Politics & Government

A tax on your Tar Heel and Wolfpack gear? Senate GOP bill taxes college logos

UNC fans go wild after a big play for the Tar Heels as they watch the NCAA game against Oregon at Sup Dogs restaurant on Franklin Street in Chapel Hill on April 1, 2017.
UNC fans go wild after a big play for the Tar Heels as they watch the NCAA game against Oregon at Sup Dogs restaurant on Franklin Street in Chapel Hill on April 1, 2017. cseward@newsobserver.com

The money generated by all your Tar Heel, Wolfpack and Blue Devil hats, shirts and coffee mugs funds scholarships for students at your favorite university.

Now Senate Republicans want some of that money to help pay for tax reform.

Ordinarily, nonprofits don’t pay federal taxes on their income – and that includes most colleges. But under the Senate’s tax bill, royalties generated by nonprofits based on their names and logos will be taxed. It could be a large hit to universities with popular athletic departments that generate lots of money through merchandise sales — like the Triangle’s ACC schools.

The University of North Carolina-Chapel Hill generates several million dollars in licensing revenue every year. In the most recent fiscal year, UNC had $3.5 million in net revenue.

If that money were taxed at the new corporate rate of 20 percent, the federal government’s cut would be more than $704,000.

The government expects to collect $2 billion over 10 years with the provision.

Licensing is big business, and schools are determined to both protect and control use of their various logos, trademarks and name. Colleges made $348 million in royalties in 2016, according to the International Licensing Industry Merchandisers’ Association.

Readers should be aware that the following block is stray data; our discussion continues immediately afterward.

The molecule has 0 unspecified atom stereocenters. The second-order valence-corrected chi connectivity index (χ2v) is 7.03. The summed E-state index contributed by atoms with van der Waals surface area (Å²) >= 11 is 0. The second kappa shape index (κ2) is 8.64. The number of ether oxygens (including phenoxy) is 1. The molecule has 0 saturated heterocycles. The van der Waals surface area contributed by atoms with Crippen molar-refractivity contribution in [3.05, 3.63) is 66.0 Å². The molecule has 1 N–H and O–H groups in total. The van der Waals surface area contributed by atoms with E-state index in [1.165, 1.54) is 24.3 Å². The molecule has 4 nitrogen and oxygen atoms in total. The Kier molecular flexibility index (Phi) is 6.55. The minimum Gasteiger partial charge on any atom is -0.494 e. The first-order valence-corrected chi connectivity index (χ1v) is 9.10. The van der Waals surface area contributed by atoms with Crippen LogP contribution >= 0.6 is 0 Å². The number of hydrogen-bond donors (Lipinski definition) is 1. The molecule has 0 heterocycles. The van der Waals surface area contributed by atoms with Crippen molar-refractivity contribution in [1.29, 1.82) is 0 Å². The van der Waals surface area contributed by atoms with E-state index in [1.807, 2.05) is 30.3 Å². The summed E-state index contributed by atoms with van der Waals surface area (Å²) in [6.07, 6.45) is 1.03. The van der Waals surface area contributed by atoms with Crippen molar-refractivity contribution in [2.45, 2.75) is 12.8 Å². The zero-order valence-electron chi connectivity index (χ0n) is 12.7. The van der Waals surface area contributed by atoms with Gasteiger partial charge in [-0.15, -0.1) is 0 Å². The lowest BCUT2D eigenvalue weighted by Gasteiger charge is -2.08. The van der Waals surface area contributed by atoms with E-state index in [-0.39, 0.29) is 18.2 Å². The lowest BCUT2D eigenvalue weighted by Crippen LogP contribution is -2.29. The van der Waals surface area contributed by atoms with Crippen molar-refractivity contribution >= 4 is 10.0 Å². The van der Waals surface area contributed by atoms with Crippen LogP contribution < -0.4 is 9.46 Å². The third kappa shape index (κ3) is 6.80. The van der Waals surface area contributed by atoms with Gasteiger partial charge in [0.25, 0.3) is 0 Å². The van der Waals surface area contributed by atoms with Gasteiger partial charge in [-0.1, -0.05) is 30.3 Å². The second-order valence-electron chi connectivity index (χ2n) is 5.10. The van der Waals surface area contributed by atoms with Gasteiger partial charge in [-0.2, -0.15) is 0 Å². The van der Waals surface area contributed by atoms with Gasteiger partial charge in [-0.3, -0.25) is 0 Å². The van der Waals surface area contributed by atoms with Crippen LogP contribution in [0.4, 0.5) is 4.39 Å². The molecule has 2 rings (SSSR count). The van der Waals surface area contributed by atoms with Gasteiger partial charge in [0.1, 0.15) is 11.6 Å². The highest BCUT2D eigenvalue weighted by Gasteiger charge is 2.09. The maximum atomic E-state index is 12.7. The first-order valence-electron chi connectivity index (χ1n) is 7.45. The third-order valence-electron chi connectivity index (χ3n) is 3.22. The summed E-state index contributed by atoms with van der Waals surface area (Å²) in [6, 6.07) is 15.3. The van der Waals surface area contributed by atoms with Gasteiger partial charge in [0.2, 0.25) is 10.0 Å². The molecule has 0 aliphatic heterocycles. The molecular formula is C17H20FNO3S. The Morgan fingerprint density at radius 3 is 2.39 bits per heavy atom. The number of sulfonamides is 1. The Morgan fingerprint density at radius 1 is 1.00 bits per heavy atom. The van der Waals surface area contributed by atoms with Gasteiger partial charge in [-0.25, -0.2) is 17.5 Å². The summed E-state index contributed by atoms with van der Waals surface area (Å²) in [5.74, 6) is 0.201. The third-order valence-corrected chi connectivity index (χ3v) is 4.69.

“College and universities rely on a lot of revenue streams other than tuition and state appropriations to help make up the gap as they need to cover the expenses of providing higher ed and pursuing academic and research missions,” said Liz Clark, the director of federal affairs at the National Association of College and University Business Officers. “Revenues that a college or university would have directed to student scholarships or academic mission are being redirected to the federal treasuries.”

UNC-Chapel Hill has a director and an associate director of trademarks and licensing and an agreement with IMG College Licensing. Revenue collected through licensing — more than $17.2 million in the last five years alone — goes to need- and merit-based scholarships at UNC.

N.C. State established its trademark office in 1982. Revenues from licensing of its Block S, Tuffy and other logos goes to athletic, merit and study abroad scholarships and need-based financial aid programs.

Duke has 195 pages of disclosed manufacturers and 26 pages of local or campus licensed vendors of Blue Devil merchandise.

It’s not just powerhouse programs that sell merchandise — or count on the revenue. IMG represents more than 200 colleges, universities, conferences, bowls and the NCAA.

Boise State, which has developed a national brand name in football but plays in the Mountain West Conference, has 281 licensees that reported sales in 2016, generating more than $750,000 in gross royalties for the university. Boise State uses the money to fund student scholarships and athletic programs.